Their Soyot guide took them through the Ulaan Taiga and the Darkhad Valley where they met Soyot herdmen rapidly driving their cattle over the Darkhat plain toward the northwest into Orgarkha Ola. They communicated to us very unpleasant news. They were fleeing the Bolsheviki from the Irkutsk district who had crossed the Mongolian border and captured the Russian colony at Khathyl on the southern shore of Lake Kosogol and were continuing their advance.[13]

A Norwegian scientific expedition, led by Orjan Olsen, H. Printz, Anders K. Olsen, Fritz Jensen (Norway) and J. E. Gustschin (Russia) in the early 1910s provides information on the customs of these people before they were completely assimilated to the Buryats. The ethnographic data and photographs collected by these scientists were published by Olsen in the book: "Et primitivt folk de mongolske rennomader" (Cappeln, 1915). There is a Spanish edition: "Los soyotos, un pueblo primitivo. Nómadas mongoles pastores de renos" (Calpe, Madrid, 1921). With all its shortcomings (the book is flawed with the eurocentrism of its age), it is probably the best study of these isolated people before they adapted to the larger Buryat culture. It includes a short list of Soyot words, several dozen photographs and a fortunate preserved account of a Soyot shamanic tale of divination, along with a detailed account of both shamanic and lamaistic rituals among these people (both Buddhism and native animism syncretically coexisted at the time of the expedition).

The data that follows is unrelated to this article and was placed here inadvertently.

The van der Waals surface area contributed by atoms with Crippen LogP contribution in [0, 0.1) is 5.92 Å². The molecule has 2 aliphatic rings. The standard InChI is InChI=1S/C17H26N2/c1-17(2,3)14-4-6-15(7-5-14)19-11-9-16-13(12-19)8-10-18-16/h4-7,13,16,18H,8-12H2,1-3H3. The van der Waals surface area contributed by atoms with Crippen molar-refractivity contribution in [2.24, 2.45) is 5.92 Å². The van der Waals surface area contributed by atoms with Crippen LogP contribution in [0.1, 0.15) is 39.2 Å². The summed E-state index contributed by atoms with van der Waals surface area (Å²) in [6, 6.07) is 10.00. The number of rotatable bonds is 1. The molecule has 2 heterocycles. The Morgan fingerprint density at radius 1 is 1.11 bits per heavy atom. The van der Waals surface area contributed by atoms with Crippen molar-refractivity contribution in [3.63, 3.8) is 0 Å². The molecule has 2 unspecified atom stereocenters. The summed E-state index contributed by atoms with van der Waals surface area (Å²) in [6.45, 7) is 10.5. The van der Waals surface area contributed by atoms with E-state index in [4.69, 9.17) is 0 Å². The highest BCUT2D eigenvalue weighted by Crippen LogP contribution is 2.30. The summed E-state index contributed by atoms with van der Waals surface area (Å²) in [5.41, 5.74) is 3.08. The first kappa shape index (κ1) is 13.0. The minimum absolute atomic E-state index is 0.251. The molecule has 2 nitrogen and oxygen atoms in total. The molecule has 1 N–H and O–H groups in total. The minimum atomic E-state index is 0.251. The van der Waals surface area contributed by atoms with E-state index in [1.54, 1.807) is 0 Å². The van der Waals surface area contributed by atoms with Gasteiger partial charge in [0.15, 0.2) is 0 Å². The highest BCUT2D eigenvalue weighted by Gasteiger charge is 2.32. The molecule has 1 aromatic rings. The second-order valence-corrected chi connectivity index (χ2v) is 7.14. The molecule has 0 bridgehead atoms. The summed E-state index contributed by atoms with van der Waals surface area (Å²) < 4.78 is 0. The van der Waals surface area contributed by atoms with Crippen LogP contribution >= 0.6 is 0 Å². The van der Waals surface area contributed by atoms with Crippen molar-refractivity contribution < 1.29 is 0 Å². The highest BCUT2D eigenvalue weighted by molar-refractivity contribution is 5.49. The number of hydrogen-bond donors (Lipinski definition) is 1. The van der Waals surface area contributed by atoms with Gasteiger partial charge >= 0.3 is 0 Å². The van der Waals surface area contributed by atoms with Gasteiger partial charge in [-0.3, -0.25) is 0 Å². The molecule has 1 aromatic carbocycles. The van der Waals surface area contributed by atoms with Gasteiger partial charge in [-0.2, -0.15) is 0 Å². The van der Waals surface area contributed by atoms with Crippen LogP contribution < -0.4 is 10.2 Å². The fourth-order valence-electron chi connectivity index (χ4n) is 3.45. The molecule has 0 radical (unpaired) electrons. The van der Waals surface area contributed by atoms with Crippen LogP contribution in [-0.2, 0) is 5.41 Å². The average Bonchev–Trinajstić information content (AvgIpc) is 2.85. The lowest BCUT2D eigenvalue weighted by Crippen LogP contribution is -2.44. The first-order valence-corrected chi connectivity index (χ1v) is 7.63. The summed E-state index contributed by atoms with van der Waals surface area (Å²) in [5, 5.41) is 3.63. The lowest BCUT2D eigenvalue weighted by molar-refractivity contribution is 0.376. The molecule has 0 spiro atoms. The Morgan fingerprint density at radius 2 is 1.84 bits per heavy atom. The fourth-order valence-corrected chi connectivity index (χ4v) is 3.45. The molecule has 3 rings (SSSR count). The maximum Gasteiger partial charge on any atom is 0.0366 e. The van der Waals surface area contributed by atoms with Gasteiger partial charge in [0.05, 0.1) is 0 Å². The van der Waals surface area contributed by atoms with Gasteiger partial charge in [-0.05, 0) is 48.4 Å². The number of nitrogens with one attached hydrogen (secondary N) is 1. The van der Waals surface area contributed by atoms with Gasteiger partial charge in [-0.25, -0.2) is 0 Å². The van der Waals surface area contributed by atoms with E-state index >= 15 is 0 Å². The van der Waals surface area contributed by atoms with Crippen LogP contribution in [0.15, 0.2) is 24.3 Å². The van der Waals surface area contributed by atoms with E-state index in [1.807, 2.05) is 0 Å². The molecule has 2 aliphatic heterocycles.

Rassadin and Soyot as an endangered language[edit]

According to Valentin I. Rassadin, the Soyots spoke their own language fluently in the 1920s.(Rassadin 1996:10-22).[5]:16 Many Soyot married into the larger culture, the Buryats. By 1996 the language was almost lost (Rassadin 1996:10-22).[5]:16

Shamanism[edit]

Among the various Soyot cultures, the central Soyot groups, keeping cattle and horses, show Khalkha-Mongolian phenomena in their shamanism,[14]:226 the shamanism of Western Soyots, living on the steppe, is similar to that of Altai Turkic peoples.[15] A shaman story narrates contacts between Soyots and Abakan Turkic peoples in a mythical form.[14]:62–63 The Karagas and Eastern (reindeer-breeding, mountain-inhabiting) Soyots have many similarities in their culture[14]:242 and shamanism.[14]:164 It was these two cultures who presented some ethnic features, phenomena lacking among neighboring Turkic peoples [14]:198,243 In a Soyot shamanic song, sounds of bird and wolf are imitated to represent helping spirits of the shaman.[14]:203 According to Rassadin, Buryat Buddhist lamas attempted to put an end to Soyot shamanism (Rassadin 1996:10-22).[5]:16